- Take no action
- Put the issue on hold
- Request a formal change
Phase 2: Formal Change Request
- The Formal Change Request is the second stage of review that can be handled in one of three ways:
- Request more information
- Approved for further action, either fast track or Full Formal Change
- If the change is approved for further action, it typically is reviewed by a board that will do one of the following:
- Reject the change request
- Proceed to the change notice
Phase 3: The Change Notice
- At this point the change request can no longer be rejected, it must be addressed and acted upon.
- This phase can be defined as Static or Dynamic:
- If it is a Static process, the same departments and teams will be notified and responsible for executing the change
- If it is a Dynamic, a new process is developed specifically for each change
- When the plan is fully defined, typically a change implementation board review occurs.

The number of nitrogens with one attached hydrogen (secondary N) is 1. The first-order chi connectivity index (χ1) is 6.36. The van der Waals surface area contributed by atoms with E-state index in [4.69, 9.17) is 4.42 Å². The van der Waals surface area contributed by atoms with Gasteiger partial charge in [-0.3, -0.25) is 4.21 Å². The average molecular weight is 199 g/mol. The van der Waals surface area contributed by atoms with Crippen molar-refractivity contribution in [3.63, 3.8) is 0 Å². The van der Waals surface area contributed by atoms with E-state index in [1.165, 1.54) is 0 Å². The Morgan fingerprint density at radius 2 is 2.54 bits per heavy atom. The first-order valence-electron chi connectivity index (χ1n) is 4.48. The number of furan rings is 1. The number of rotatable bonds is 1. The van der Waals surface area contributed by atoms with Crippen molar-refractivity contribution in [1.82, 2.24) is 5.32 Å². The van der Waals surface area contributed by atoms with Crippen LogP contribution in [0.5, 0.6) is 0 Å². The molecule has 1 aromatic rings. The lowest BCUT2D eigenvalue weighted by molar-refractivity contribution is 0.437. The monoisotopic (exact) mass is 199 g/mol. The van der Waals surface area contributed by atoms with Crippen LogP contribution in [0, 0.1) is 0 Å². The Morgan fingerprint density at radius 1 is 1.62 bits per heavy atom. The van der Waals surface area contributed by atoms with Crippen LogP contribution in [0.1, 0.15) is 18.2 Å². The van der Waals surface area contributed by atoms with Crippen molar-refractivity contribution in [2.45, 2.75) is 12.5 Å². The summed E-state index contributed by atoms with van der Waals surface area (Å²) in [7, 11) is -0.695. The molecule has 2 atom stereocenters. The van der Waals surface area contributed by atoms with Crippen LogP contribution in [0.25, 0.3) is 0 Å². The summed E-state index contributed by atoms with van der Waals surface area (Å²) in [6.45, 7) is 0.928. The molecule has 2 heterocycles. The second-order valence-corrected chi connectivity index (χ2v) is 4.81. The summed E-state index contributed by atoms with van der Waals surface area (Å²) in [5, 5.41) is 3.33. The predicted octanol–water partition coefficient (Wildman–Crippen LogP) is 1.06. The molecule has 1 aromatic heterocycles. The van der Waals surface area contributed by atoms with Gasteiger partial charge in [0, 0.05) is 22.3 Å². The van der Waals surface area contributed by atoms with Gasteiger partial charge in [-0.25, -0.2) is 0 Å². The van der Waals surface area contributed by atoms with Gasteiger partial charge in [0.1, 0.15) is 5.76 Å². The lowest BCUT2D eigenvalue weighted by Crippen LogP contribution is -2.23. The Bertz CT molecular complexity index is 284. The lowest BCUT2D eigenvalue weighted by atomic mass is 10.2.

Formal Change Control processes are simple, the added control of these processes alone could save your organization money in the long run. The possibility of increased productivity and reduced quality issues will far outweigh the initial time and resources required to get a change control process implemented.
We like to keep it simple, not scary here at EAC. For a full overview of how to design an effective change control process, download our eBook, Designing an Effective Change Control Process.
When is PDSA season?
We all know when it’s cold and flu season and what precautions to take to get back to health or at least dial down the symptoms. However, do we recognize when it’s time to conduct a Product Development System Assessment (PDSA) to get our organization back to health?